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RIYADH Jan 23 U.S. Secretary of State John
Kerry said on Saturday he was confident Syria peace talks would
proceed, after he held talks with Gulf Cooperation Council (GCC)
states in Saudi Arabia.
"We are confident that with good initiative in the next day
or so those talks can get going and that the U.N. representative
special envoy, Staffan De Mistura, will be convening people in
an appropriate manner for the proximity talks that will be the
first meeting in Geneva," he told reporters in Riyadh.
The Syria peace talks are planned to begin on Jan. 25 in
Geneva, but there is uncertainty around the date, partly because
of a dispute over who will be part of the opposition delegation.
Kerry said major countries would convene after the first
round of negotiations.
"I won't announce a date, but we all agreed that immediately
after completion of the first round of the Syria discussions,
the International Syria Support Group will convene, and that
will be very shortly, because we want to keep the process
moving," he said.
Peace efforts face huge underlying challenges, among them
disagreements over President Bashar al-Assad's future and
worsening relations between Saudi Arabia and Iran.
Tensions between the two regional rivals escalated this
month after the Saudi execution of a Shi'ite Muslim cleric. That
triggered an attack by Iranian protesters on the Saudi embassy
in Tehran embassy, leading the kingdom to cut diplomatic ties.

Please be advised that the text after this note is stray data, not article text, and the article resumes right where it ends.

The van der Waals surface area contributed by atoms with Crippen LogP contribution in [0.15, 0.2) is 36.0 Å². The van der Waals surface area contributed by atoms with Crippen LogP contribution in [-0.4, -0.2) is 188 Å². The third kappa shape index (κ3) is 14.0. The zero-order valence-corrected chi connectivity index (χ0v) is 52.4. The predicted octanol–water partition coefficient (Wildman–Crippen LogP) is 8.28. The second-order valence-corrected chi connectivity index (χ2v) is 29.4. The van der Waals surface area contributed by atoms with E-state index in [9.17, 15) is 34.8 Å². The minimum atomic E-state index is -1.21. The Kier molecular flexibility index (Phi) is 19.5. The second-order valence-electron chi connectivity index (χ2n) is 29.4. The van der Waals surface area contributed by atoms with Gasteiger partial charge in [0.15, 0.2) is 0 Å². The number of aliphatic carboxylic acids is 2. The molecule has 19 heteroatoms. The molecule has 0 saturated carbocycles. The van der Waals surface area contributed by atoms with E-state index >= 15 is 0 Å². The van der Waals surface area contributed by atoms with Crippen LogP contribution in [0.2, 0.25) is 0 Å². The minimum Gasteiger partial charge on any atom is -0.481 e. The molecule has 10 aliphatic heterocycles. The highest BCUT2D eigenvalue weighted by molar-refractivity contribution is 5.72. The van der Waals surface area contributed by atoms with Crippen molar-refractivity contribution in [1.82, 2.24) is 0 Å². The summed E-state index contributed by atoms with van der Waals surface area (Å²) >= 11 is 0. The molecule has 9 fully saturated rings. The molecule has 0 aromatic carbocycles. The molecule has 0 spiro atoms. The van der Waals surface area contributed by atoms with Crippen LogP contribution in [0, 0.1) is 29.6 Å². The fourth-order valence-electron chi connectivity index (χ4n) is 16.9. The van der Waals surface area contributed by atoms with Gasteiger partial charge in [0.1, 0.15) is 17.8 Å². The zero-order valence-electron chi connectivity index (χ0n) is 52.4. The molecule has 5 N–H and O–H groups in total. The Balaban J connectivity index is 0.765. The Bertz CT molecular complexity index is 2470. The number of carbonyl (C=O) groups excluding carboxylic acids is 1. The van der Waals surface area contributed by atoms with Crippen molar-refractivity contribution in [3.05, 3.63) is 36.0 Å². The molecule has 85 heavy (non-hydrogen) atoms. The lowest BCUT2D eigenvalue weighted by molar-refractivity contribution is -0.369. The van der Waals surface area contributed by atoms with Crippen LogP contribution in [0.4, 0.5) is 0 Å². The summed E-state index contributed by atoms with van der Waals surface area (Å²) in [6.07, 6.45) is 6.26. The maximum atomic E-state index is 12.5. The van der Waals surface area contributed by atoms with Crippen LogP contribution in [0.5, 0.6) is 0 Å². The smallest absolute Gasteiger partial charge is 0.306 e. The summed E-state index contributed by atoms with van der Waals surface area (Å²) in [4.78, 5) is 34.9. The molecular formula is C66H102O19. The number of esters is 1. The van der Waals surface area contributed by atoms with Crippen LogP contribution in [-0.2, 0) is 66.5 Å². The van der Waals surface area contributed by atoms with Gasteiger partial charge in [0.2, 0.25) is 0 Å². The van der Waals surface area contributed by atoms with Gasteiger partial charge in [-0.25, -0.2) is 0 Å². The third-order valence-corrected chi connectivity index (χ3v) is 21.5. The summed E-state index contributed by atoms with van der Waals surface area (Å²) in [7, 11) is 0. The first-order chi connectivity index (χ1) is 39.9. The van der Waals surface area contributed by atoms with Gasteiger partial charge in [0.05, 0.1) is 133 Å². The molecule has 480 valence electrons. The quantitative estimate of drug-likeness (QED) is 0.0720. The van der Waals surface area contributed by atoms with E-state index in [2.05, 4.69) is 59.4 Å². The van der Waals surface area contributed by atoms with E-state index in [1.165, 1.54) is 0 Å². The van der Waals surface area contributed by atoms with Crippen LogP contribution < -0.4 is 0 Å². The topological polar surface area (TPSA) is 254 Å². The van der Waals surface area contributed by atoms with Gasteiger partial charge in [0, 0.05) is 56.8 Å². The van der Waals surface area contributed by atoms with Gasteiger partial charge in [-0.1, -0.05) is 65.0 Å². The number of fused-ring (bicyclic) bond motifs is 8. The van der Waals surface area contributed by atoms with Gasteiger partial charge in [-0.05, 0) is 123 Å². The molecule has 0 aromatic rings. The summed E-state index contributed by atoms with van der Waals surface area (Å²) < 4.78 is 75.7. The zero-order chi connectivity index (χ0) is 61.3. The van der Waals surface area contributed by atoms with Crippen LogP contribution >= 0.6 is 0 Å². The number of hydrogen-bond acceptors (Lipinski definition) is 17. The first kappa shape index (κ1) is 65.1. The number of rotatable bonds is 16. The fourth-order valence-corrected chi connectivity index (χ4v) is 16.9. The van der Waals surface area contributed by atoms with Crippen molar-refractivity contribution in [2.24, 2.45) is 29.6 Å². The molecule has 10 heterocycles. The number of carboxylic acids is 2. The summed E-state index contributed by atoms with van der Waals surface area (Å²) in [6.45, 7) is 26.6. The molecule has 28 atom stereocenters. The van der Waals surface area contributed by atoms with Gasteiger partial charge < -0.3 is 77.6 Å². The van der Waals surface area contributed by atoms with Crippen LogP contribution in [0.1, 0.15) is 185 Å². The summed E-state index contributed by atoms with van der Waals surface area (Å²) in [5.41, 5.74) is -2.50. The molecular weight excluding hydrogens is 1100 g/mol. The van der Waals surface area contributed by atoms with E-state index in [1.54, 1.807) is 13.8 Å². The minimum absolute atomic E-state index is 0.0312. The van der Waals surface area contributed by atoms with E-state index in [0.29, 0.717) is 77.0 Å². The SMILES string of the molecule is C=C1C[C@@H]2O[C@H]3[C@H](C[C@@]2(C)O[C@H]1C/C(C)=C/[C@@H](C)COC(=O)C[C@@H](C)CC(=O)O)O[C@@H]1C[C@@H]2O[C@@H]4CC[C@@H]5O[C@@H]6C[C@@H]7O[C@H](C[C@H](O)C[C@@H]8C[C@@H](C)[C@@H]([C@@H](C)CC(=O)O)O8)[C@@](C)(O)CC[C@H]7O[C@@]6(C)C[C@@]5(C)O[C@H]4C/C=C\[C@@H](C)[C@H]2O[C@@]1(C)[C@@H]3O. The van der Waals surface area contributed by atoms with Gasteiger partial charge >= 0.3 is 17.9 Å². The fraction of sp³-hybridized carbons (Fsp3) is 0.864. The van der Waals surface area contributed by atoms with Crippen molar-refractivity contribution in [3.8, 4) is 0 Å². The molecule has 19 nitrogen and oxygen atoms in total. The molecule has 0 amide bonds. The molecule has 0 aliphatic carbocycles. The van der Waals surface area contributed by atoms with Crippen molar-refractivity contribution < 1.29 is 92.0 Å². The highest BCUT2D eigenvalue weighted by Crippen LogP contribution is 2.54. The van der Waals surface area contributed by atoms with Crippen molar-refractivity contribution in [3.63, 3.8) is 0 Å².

"None of us are under any illusions that obstacles don't
still exist to trying to seek a political settlement in Syria,"
Kerry said. "We know its tough. If it were easy, it would have
happened a long time ago."
Saudi Foreign Minister Adel al-Jubeir said his country was
working with the U.S. to find ways to remove Assad from power.
He downplayed any change in U.S.-Iran relations after an
agreement with world powers on Iran's nuclear programmed led
them to lift sanctions on Iran.
"We work with our American friends on ways to remove Bashar
al-Assad from Syria and move the country towards a better
future," he said.
"I don't see a coming together of the United States and
Iran, as some of the pundits have described it. Iran remains the
world's chief sponsor of terrorism."
Kerry said the lifting of sanctions presented an opportunity
to work together with Iran to address some of the worries Saudi
Arabia and other countries had.
"Now we have the ability to begin to work together to
address the concerns that Saudi Arabia and other countries have
and that we have," he said.
Kerry met earlier in Riyadh with representatives of the six
nations of the GCC, Saudi Arabia, Bahrain, Kuwait, Qatar, Oman
and the United Arab Emirates. He is due to hold
talks with Riad Hijab, chair of the Syrian opposition's High
Negotiations Committee, which was formed in Riyadh last month.
(Reporting by David Brunnstrom; Writing by Maha El Dahan;
Editing by Mark Heinrich)